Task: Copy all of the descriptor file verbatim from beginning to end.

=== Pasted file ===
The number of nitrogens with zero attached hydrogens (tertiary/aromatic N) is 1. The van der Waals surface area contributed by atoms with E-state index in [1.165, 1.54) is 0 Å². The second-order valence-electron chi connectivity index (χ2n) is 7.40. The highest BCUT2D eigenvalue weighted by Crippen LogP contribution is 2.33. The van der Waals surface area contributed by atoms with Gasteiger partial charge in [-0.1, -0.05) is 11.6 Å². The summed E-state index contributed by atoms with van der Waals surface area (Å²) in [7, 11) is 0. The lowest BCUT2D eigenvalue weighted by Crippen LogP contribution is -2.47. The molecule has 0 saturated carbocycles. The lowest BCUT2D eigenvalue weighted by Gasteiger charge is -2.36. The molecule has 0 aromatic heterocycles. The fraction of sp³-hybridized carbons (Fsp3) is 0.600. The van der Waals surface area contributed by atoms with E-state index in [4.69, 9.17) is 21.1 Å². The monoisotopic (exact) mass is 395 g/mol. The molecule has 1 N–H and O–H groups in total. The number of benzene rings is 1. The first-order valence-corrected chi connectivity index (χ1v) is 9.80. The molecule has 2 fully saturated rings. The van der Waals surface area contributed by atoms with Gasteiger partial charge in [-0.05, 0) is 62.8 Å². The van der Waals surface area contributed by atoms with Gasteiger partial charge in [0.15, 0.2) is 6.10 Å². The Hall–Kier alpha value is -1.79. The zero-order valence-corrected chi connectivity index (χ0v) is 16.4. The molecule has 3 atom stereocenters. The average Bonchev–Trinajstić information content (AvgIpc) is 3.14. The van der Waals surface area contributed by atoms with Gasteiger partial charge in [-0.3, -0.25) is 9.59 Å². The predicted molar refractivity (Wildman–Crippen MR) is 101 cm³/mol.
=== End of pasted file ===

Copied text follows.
The number of nitrogens with zero attached hydrogens (tertiary/aromatic N) is 1. The van der Waals surface area contributed by atoms with E-state index in [1.165, 1.54) is 0 Å². The second-order valence-electron chi connectivity index (χ2n) is 7.40. The highest BCUT2D eigenvalue weighted by Crippen LogP contribution is 2.33. The van der Waals surface area contributed by atoms with Gasteiger partial charge in [-0.1, -0.05) is 11.6 Å². The summed E-state index contributed by atoms with van der Waals surface area (Å²) in [7, 11) is 0. The lowest BCUT2D eigenvalue weighted by Crippen LogP contribution is -2.47. The molecule has 0 saturated carbocycles. The lowest BCUT2D eigenvalue weighted by Gasteiger charge is -2.36. The molecule has 0 aromatic heterocycles. The fraction of sp³-hybridized carbons (Fsp3) is 0.600. The van der Waals surface area contributed by atoms with E-state index in [4.69, 9.17) is 21.1 Å². The monoisotopic (exact) mass is 395 g/mol. The molecule has 1 N–H and O–H groups in total. The number of benzene rings is 1. The first-order valence-corrected chi connectivity index (χ1v) is 9.80. The molecule has 2 fully saturated rings. The van der Waals surface area contributed by atoms with Gasteiger partial charge in [-0.05, 0) is 62.8 Å². The van der Waals surface area contributed by atoms with Gasteiger partial charge in [0.15, 0.2) is 6.10 Å². The Hall–Kier alpha value is -1.79. The zero-order valence-corrected chi connectivity index (χ0v) is 16.4. The molecule has 3 atom stereocenters. The average Bonchev–Trinajstić information content (AvgIpc) is 3.14. The van der Waals surface area contributed by atoms with Gasteiger partial charge in [-0.3, -0.25) is 9.59 Å². The predicted molar refractivity (Wildman–Crippen MR) is 101 cm³/mol.